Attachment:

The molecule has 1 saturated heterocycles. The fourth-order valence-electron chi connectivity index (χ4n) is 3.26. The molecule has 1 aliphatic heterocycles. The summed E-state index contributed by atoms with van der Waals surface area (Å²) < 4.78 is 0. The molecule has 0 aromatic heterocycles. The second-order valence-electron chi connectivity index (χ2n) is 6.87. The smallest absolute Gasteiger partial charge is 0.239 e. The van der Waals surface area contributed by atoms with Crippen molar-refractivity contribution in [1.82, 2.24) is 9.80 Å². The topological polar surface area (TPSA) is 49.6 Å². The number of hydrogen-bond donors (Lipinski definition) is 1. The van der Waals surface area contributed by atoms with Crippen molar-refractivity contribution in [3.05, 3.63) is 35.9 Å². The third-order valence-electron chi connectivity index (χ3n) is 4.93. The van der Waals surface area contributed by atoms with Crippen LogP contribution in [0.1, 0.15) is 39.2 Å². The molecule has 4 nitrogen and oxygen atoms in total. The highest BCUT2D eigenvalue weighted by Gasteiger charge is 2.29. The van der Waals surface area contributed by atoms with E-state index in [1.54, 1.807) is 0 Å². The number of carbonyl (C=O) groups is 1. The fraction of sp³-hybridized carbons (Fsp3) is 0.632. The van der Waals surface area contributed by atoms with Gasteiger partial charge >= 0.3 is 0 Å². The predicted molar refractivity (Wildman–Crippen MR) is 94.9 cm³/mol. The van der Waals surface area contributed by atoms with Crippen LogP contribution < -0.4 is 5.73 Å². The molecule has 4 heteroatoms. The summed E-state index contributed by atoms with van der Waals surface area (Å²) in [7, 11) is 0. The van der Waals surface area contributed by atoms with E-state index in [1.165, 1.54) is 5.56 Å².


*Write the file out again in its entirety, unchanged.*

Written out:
The molecule has 1 saturated heterocycles. The fourth-order valence-electron chi connectivity index (χ4n) is 3.26. The molecule has 1 aliphatic heterocycles. The summed E-state index contributed by atoms with van der Waals surface area (Å²) < 4.78 is 0. The molecule has 0 aromatic heterocycles. The second-order valence-electron chi connectivity index (χ2n) is 6.87. The smallest absolute Gasteiger partial charge is 0.239 e. The van der Waals surface area contributed by atoms with Crippen molar-refractivity contribution in [1.82, 2.24) is 9.80 Å². The topological polar surface area (TPSA) is 49.6 Å². The number of hydrogen-bond donors (Lipinski definition) is 1. The van der Waals surface area contributed by atoms with Crippen molar-refractivity contribution in [3.05, 3.63) is 35.9 Å². The third-order valence-electron chi connectivity index (χ3n) is 4.93. The van der Waals surface area contributed by atoms with Crippen LogP contribution in [0.1, 0.15) is 39.2 Å². The molecule has 4 nitrogen and oxygen atoms in total. The highest BCUT2D eigenvalue weighted by Gasteiger charge is 2.29. The van der Waals surface area contributed by atoms with E-state index in [1.54, 1.807) is 0 Å². The number of carbonyl (C=O) groups is 1. The fraction of sp³-hybridized carbons (Fsp3) is 0.632. The van der Waals surface area contributed by atoms with Gasteiger partial charge >= 0.3 is 0 Å². The predicted molar refractivity (Wildman–Crippen MR) is 94.9 cm³/mol. The van der Waals surface area contributed by atoms with Crippen LogP contribution < -0.4 is 5.73 Å². The molecule has 4 heteroatoms. The summed E-state index contributed by atoms with van der Waals surface area (Å²) in [7, 11) is 0. The van der Waals surface area contributed by atoms with E-state index in [1.165, 1.54) is 5.56 Å².